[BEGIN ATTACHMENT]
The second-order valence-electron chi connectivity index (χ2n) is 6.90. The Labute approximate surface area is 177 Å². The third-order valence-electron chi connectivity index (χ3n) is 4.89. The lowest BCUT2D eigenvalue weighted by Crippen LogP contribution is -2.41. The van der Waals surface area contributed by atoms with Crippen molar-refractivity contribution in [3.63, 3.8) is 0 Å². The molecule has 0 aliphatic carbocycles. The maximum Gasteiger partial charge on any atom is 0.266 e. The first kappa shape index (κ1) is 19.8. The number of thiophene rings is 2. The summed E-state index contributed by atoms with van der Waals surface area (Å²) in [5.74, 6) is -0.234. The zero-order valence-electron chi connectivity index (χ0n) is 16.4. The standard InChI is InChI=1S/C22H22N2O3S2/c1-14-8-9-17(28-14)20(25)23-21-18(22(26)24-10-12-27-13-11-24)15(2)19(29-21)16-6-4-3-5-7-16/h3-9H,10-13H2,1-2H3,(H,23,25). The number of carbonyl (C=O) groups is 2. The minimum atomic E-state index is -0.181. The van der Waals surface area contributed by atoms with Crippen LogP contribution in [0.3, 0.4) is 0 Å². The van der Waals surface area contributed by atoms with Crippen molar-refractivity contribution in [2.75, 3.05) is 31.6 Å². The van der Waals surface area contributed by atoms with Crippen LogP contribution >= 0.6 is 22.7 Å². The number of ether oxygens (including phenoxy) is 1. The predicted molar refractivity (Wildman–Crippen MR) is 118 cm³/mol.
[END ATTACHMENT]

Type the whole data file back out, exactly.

The second-order valence-electron chi connectivity index (χ2n) is 6.90. The Labute approximate surface area is 177 Å². The third-order valence-electron chi connectivity index (χ3n) is 4.89. The lowest BCUT2D eigenvalue weighted by Crippen LogP contribution is -2.41. The van der Waals surface area contributed by atoms with Crippen molar-refractivity contribution in [3.63, 3.8) is 0 Å². The molecule has 0 aliphatic carbocycles. The maximum Gasteiger partial charge on any atom is 0.266 e. The first kappa shape index (κ1) is 19.8. The number of thiophene rings is 2. The summed E-state index contributed by atoms with van der Waals surface area (Å²) in [5.74, 6) is -0.234. The zero-order valence-electron chi connectivity index (χ0n) is 16.4. The standard InChI is InChI=1S/C22H22N2O3S2/c1-14-8-9-17(28-14)20(25)23-21-18(22(26)24-10-12-27-13-11-24)15(2)19(29-21)16-6-4-3-5-7-16/h3-9H,10-13H2,1-2H3,(H,23,25). The number of carbonyl (C=O) groups is 2. The minimum atomic E-state index is -0.181. The van der Waals surface area contributed by atoms with Crippen LogP contribution in [0.3, 0.4) is 0 Å². The van der Waals surface area contributed by atoms with Crippen molar-refractivity contribution in [2.75, 3.05) is 31.6 Å². The van der Waals surface area contributed by atoms with Crippen LogP contribution >= 0.6 is 22.7 Å². The number of ether oxygens (including phenoxy) is 1. The predicted molar refractivity (Wildman–Crippen MR) is 118 cm³/mol.